Category Archives: studio/gallery space

Feature: A Guide to Artist-Led Studio/Galleries in the UK

Spike Island, Bristol. Photo © Adam Faraday.

The pristine white walls of the gallery and the paint splattered chaos of the studio are no longer art world opposites. Studio/galleries have now joined the establishment but are artists still running the show?

Many begin as anarchic, entrepreneurial experiments like the do-it-yourself-art-centre at The Old Police Station in New Cross, London.

Revenue from 40 rentable studios, a cafe and supper clubs funds a programme of screenings, performances and exhibitions. They even have their own radio station

But before long artists tend to organise themselves and, as in Nottingham, collectives form. With the opening of a new attic space at One Thoresby Street the city’s vibrant scene has a new hub.

The building also houses Trade Gallery, 16 studios run by Stand Assembly, a project space run by Moot and The Reading Room, which does what it says on the tin.

Put a bit more order in the mix and you get the co-operative model as found at Bankley House Studios Galleryin Manchester, where 30 artists are in residence.

Painters, textile artists, photographers, installation artists, sculptors and ceramicists all share exhibition space, an in-house curator and visitors to the annual Open Studios.

A bit of initial support from a local council can go far. Phoenix in Brighton have taken an unwanted city centre building and set up an artist-led charitable organisation.

They offer more than 100 studio spaces, a gallery, space to hire for other purposes and a range of art courses for the local community.

Reading Borough Council were also on hand to support Open Hand Open Space. In a former military keep you will now find 14 artists studios and an exhibition space.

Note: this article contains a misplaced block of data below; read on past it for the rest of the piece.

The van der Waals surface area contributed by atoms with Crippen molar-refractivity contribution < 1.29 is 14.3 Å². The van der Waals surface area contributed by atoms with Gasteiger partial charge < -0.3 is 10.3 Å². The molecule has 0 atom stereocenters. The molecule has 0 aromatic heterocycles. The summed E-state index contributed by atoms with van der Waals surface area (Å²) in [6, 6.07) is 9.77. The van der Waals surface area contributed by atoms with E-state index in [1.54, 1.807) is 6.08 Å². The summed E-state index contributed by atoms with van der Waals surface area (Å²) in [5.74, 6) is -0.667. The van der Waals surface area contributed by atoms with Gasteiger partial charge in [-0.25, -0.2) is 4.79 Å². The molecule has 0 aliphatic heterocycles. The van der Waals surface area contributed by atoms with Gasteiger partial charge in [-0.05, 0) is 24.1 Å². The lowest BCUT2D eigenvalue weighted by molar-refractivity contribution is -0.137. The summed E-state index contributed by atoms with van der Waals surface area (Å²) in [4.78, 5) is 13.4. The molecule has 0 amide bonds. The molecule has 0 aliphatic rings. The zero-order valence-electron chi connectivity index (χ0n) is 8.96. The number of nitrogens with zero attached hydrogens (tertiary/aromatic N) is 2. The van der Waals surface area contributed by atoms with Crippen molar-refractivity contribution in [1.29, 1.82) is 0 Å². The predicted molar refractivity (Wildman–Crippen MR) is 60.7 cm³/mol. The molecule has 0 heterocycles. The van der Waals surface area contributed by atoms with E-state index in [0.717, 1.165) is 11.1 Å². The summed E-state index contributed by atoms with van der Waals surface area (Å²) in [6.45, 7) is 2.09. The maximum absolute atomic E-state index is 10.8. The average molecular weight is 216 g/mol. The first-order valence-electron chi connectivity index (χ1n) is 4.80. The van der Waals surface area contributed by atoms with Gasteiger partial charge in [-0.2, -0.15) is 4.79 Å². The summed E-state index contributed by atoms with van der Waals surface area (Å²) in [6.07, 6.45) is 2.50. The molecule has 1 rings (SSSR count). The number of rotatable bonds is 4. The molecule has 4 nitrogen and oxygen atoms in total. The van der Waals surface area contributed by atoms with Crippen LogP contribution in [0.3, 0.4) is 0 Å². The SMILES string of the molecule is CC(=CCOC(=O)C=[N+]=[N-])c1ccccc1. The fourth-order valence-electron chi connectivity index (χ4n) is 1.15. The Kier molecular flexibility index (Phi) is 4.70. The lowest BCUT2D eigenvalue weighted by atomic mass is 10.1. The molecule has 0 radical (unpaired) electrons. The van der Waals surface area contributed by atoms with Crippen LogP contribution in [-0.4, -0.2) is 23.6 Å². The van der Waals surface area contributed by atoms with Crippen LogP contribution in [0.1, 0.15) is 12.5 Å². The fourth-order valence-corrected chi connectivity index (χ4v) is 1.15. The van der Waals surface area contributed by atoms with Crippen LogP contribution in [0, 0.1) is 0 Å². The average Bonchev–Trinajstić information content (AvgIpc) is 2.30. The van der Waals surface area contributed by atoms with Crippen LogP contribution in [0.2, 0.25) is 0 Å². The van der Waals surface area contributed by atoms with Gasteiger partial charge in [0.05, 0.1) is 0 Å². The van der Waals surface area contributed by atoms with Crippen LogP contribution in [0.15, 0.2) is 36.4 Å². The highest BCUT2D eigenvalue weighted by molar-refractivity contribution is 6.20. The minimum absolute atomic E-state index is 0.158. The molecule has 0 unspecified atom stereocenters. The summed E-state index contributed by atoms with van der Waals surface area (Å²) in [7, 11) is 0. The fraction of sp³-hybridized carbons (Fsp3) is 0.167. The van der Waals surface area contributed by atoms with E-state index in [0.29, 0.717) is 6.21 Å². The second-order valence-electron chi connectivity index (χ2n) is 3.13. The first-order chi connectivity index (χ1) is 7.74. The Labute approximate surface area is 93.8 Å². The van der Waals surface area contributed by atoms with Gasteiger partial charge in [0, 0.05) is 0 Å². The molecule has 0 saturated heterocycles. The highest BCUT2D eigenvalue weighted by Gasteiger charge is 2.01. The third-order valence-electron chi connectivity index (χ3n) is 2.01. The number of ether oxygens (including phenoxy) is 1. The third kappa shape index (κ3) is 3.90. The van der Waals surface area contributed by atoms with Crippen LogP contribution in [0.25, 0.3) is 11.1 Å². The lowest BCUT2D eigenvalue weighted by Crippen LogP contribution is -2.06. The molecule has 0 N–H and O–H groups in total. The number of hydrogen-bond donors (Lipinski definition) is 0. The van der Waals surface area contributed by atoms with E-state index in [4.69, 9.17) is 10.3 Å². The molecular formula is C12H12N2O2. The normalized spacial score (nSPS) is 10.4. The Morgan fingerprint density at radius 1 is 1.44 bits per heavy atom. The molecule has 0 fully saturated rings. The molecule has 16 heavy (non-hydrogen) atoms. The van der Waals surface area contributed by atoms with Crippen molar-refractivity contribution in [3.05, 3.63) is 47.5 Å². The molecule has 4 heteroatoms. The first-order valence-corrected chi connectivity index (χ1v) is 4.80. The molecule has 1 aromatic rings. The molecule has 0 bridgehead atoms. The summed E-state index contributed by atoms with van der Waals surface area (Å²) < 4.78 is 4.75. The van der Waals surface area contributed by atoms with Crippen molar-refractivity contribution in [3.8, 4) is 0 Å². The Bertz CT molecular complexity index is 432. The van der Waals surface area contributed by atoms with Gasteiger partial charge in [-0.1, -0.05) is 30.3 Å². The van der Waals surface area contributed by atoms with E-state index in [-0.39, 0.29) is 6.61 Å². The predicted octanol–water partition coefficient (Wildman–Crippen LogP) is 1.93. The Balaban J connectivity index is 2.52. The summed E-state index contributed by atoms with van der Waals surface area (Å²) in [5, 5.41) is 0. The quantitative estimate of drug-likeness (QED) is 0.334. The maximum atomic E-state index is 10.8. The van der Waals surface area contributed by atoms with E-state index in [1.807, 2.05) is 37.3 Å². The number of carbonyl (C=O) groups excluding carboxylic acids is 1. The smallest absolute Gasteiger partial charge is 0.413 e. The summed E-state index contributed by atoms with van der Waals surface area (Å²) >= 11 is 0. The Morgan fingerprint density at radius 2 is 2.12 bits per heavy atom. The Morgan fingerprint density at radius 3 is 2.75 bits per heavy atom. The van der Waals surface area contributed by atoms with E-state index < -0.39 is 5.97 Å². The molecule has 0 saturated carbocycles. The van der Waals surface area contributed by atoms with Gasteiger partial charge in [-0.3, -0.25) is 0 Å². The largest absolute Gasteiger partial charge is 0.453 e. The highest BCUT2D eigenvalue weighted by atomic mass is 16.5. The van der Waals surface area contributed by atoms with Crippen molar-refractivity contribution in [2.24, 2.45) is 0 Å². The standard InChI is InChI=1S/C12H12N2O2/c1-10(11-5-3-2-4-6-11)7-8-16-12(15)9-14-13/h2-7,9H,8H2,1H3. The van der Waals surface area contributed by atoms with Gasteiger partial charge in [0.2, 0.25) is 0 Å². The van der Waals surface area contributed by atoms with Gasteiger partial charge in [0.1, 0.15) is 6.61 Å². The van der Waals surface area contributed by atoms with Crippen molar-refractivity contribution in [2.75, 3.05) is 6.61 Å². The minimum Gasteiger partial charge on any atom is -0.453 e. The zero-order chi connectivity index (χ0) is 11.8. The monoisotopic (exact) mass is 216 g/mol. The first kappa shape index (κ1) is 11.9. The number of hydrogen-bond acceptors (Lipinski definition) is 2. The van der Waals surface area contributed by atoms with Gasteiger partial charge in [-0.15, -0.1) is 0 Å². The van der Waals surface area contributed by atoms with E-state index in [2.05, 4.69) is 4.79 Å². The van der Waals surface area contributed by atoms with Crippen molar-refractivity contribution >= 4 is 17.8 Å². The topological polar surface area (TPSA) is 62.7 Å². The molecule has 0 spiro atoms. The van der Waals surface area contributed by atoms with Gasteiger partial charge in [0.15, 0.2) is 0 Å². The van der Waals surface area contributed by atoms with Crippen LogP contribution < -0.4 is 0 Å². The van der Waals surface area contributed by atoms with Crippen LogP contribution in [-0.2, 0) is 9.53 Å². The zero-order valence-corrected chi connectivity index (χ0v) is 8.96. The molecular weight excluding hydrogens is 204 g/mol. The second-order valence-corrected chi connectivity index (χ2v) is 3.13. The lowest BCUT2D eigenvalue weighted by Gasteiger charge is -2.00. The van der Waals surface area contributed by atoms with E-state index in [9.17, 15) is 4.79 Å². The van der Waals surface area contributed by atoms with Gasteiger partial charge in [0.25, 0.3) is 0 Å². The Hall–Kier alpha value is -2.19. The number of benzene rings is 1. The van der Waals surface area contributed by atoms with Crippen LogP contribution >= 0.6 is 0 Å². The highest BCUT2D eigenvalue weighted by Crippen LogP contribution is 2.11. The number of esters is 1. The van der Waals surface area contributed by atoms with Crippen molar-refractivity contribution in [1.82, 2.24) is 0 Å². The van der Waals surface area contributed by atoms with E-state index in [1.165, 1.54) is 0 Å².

With ongoing funding from the Council and Arts Council South East, OHOS also provides IT resources and professional support to keep talent in the Berkshire town.

The benefactors are private at Studio Voltaire in London, which the organisation says gives them the independence to take risks with the art and artists they support.

40 artists are housed at their Clapham studios. While the public also benefits from a programme of exhibitions, commissions, live events and offsite projects.

G39 in Cardiff is an artist-led space with collective roots which, thanks to added structure, gets most of its funding from Arts Council Wales.

A team of volunteers help them stage between six and eight exhibitions each year. Meanwhile the Wales Artist Resource Programme offers studio space upstairs with additional funds from the Esmée Fairbairn foundation.

At Royal Standard Liverpool, funding sources are just as diverse. Regional and city-wide funders for creative industries line up with two national Arts Councils to keep the sociable artist’s hub in business.

There are 27 studios. A multi-purpose project space offers them a testing ground for new ideas. And the gallery showcases local, national and international artists.

London also has five regularly funded organiations (RFOs) in the small galleries sector, two of which are Cubitt and Gasworks.

Both studio/gallery spaces have both constitutions and an artist-led culture. Cubbitt is home to more than 30 artists and has strong ties to its Islington community who turn up for exhibitions, performances, screenings, symposia and talks.

Gasworks meanwhile has 12 studios, with three reserved for international artists, and an exhibition space which hosts up to six shows a year. Here too there are screenings, plus workshops, seminars, events and an Open Studio. You can expect to find design and documentary filmmaking among the visual arts represented here.

Both art and architecture are on offer at Art Gene in Barrow-in-Furness, where they supplement low level funding with commercial projects in the built environment.

The artist-led agency has two galleries and five studios, two of which are used for international residencies. The remit here is research and regeneration rather than art for art’s sake.

Research is also the name of the game at Wysing Arts Centre and they too have a trading arm, which sells the work of artists from the East of England.

At any one time up to 30 will be using the purpose built studio set amidst 11acres of Cambrdigeshire farmland. Other funding comes from Arts Council England East and a number of arts foundations and patrons.

But the commercial giant in terms of production and exhibition spaces would have to be Spike Island, Bristol. It has both scale and national presence with 80,000 square foot of space and high profile exhibitions.